In my last marketing post, I addressed the issue of creating the illusion of having a publisher by creating a publisher-in-name-only. Now, I’d like to take a look at the alternative.
In the contemporary marketplace, you can become your own publisher. This takes self-publishing to a whole new level. But it requires more than just a name.
From the writer’s perspective, publishers provide a host of services that—supposedly—improve the reach and profitability of their work. This includes editing, proofreading, fact checking, typesetting, publishing, cover art, distribution, and more. The self-publisher assumes the responsibility of performing all of these functions.
From the reader’s perspective, publishers provide brand name recognition. This branding tells readers what to expect from the books they’re considering. Readers who are experienced with a particular publisher can trust the publisher, even if they don’t know the writer.
As a writer, if you think of publishers as a name and a set of services, then making up a name and paying for these services should be enough to call yourself a “publisher.” But you’ve also missing the marketing power of publishers.
At the minimum, if you want to create your own publisher, you need to create a brand. This means the name of your publishing company has to mean something to you, and you have to present that meaning to others. Again, at the minimum, you do this with a website. It doesn’t have to be fancy, but there should be a website that presents the brand image.
A level above that is to use this publisher-in-name-and-website to further your own marketing efforts. You can market your book as an author and market your book as a publisher, showing how the branding of the publisher adds value to the book, by making and keeping a promise of quality and content.
But what if your new publishing company wasn’t just part of your marketing strategy? I’ve met a few small, independent publishers who created their publishing companies because they couldn’t find an appropriate publisher for their book, and now they publish other writers’ books. That’s a possibility for you, too.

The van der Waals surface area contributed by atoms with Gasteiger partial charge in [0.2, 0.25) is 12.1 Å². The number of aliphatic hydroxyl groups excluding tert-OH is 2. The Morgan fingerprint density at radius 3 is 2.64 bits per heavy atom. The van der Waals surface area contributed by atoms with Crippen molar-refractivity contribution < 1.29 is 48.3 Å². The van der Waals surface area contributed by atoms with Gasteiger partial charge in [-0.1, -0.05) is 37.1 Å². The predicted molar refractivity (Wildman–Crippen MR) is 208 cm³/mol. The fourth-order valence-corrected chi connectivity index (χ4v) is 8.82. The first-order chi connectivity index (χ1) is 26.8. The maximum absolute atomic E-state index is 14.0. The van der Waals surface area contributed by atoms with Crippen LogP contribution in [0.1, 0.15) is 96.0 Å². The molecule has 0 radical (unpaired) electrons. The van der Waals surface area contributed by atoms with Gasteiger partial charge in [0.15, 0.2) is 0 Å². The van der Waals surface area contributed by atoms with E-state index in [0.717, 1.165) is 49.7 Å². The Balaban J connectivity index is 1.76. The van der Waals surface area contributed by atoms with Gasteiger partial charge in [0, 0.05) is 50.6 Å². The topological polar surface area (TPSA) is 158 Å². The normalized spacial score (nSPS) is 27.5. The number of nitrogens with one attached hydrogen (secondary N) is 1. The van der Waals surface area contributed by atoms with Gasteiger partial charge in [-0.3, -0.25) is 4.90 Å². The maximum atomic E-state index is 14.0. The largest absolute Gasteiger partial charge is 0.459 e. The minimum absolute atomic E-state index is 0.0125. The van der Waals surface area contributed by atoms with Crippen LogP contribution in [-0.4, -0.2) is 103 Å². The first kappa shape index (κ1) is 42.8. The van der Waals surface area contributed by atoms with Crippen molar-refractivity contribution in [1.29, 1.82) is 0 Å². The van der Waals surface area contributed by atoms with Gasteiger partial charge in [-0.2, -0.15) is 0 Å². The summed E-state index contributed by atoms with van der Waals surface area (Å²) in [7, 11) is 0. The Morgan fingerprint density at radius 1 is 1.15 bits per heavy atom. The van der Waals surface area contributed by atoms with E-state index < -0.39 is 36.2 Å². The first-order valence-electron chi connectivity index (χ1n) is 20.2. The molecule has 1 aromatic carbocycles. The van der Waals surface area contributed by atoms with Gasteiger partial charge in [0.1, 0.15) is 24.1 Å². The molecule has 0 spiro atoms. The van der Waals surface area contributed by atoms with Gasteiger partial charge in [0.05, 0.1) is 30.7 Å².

But there are other directions you could take this, too. What if, for example, you had a small circle of writing friends who write novels or books that could all fall under the same publishing brand, and you all wanted to “self-publish,” but wanted the benefits of a publisher, too? You can create a publishing co-op, which would allow you to reduce the costs of self-publishing and would “force” you each to strive for certain, mutually agreed-upon standards. By branding your co-op and marketing yourselves independently and together, you would share in each other’s success by attracting each other’s readers as well as those you bring to the circle yourself.
The possibilities, as they say, are endless. The publishing marketplace is opening up to more opportunities, with more technology, lower costs, and a wider (read “global”) reading audience. There’s really no good reason to limit yourself to a publisher-in-name-only, when there’s so much more opportunity to creating your own publisher. It’s more work, of course, but the promises you make are real, and so are the rewards you receive for keeping the promises.
Just remember, if you write drastically different books (like writing nonfiction about autism and writing fantasy fiction, as I do), then don’t try to fit all of these books under a single “publisher.” That would defeat the whole purpose. Even the big publishing houses have imprints to differentiate from their different sets of books.